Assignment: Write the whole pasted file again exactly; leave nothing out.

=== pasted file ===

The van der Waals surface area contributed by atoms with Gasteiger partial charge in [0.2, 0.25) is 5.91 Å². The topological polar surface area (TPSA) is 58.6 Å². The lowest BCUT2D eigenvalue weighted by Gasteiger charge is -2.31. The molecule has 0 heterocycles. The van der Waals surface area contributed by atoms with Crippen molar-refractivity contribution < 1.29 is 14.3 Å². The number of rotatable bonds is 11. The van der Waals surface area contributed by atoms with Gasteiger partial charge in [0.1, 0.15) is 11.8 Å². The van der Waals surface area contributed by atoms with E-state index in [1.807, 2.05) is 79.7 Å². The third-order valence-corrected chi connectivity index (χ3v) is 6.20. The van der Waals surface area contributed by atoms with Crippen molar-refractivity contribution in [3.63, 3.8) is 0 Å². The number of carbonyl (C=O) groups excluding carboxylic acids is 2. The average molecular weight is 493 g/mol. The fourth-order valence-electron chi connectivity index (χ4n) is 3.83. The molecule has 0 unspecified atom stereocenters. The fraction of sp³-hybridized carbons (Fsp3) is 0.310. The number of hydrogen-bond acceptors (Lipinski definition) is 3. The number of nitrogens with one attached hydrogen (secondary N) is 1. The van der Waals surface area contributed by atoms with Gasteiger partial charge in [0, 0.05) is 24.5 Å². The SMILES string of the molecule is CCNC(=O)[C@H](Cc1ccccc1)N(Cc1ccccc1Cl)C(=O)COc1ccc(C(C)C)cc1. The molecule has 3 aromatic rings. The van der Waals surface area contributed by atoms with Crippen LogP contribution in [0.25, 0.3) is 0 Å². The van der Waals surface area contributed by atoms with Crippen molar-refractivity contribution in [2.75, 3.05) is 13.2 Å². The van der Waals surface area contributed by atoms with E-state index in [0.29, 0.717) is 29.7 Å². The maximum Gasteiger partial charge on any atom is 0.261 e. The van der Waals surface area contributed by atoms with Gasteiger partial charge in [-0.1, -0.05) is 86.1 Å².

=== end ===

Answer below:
The van der Waals surface area contributed by atoms with Gasteiger partial charge in [0.2, 0.25) is 5.91 Å². The topological polar surface area (TPSA) is 58.6 Å². The lowest BCUT2D eigenvalue weighted by Gasteiger charge is -2.31. The molecule has 0 heterocycles. The van der Waals surface area contributed by atoms with Crippen molar-refractivity contribution < 1.29 is 14.3 Å². The number of rotatable bonds is 11. The van der Waals surface area contributed by atoms with Gasteiger partial charge in [0.1, 0.15) is 11.8 Å². The van der Waals surface area contributed by atoms with E-state index in [1.807, 2.05) is 79.7 Å². The third-order valence-corrected chi connectivity index (χ3v) is 6.20. The van der Waals surface area contributed by atoms with Crippen molar-refractivity contribution in [3.63, 3.8) is 0 Å². The number of carbonyl (C=O) groups excluding carboxylic acids is 2. The average molecular weight is 493 g/mol. The fourth-order valence-electron chi connectivity index (χ4n) is 3.83. The molecule has 0 unspecified atom stereocenters. The fraction of sp³-hybridized carbons (Fsp3) is 0.310. The number of hydrogen-bond acceptors (Lipinski definition) is 3. The number of nitrogens with one attached hydrogen (secondary N) is 1. The van der Waals surface area contributed by atoms with Gasteiger partial charge in [0, 0.05) is 24.5 Å². The SMILES string of the molecule is CCNC(=O)[C@H](Cc1ccccc1)N(Cc1ccccc1Cl)C(=O)COc1ccc(C(C)C)cc1. The molecule has 3 aromatic rings. The van der Waals surface area contributed by atoms with Crippen LogP contribution in [0.25, 0.3) is 0 Å². The van der Waals surface area contributed by atoms with Crippen molar-refractivity contribution in [2.75, 3.05) is 13.2 Å². The van der Waals surface area contributed by atoms with E-state index in [0.29, 0.717) is 29.7 Å². The maximum Gasteiger partial charge on any atom is 0.261 e. The van der Waals surface area contributed by atoms with Gasteiger partial charge in [-0.1, -0.05) is 86.1 Å².